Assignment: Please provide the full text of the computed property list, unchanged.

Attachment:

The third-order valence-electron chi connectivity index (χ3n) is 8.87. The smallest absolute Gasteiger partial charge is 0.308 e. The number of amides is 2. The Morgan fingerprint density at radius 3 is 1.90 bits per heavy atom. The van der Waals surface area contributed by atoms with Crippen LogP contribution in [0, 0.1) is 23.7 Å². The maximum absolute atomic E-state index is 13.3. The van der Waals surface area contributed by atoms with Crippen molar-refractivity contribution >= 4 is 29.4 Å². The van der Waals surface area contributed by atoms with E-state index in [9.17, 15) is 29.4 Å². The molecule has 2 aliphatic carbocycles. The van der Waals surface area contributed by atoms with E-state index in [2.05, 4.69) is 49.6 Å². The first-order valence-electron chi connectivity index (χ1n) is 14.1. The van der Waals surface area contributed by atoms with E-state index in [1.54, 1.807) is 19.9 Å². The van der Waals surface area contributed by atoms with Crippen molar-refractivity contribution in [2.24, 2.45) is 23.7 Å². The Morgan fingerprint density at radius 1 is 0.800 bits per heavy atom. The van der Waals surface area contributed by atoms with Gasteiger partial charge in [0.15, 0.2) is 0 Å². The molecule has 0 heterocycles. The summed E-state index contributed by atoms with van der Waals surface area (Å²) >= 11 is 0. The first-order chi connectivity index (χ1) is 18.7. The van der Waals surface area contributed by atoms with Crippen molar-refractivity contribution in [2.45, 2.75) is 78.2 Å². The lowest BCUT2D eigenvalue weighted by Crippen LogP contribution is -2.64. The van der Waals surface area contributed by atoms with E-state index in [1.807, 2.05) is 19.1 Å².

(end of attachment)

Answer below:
The third-order valence-electron chi connectivity index (χ3n) is 8.87. The smallest absolute Gasteiger partial charge is 0.308 e. The number of amides is 2. The Morgan fingerprint density at radius 3 is 1.90 bits per heavy atom. The van der Waals surface area contributed by atoms with Crippen LogP contribution in [0, 0.1) is 23.7 Å². The maximum absolute atomic E-state index is 13.3. The van der Waals surface area contributed by atoms with Crippen molar-refractivity contribution >= 4 is 29.4 Å². The van der Waals surface area contributed by atoms with E-state index in [9.17, 15) is 29.4 Å². The molecule has 2 aliphatic carbocycles. The van der Waals surface area contributed by atoms with E-state index in [2.05, 4.69) is 49.6 Å². The first-order valence-electron chi connectivity index (χ1n) is 14.1. The van der Waals surface area contributed by atoms with E-state index in [1.54, 1.807) is 19.9 Å². The van der Waals surface area contributed by atoms with Crippen molar-refractivity contribution in [2.24, 2.45) is 23.7 Å². The Morgan fingerprint density at radius 1 is 0.800 bits per heavy atom. The van der Waals surface area contributed by atoms with Gasteiger partial charge in [0.15, 0.2) is 0 Å². The molecule has 0 heterocycles. The summed E-state index contributed by atoms with van der Waals surface area (Å²) >= 11 is 0. The first-order chi connectivity index (χ1) is 18.7. The van der Waals surface area contributed by atoms with Crippen molar-refractivity contribution in [2.45, 2.75) is 78.2 Å². The lowest BCUT2D eigenvalue weighted by Crippen LogP contribution is -2.64. The van der Waals surface area contributed by atoms with E-state index in [1.807, 2.05) is 19.1 Å².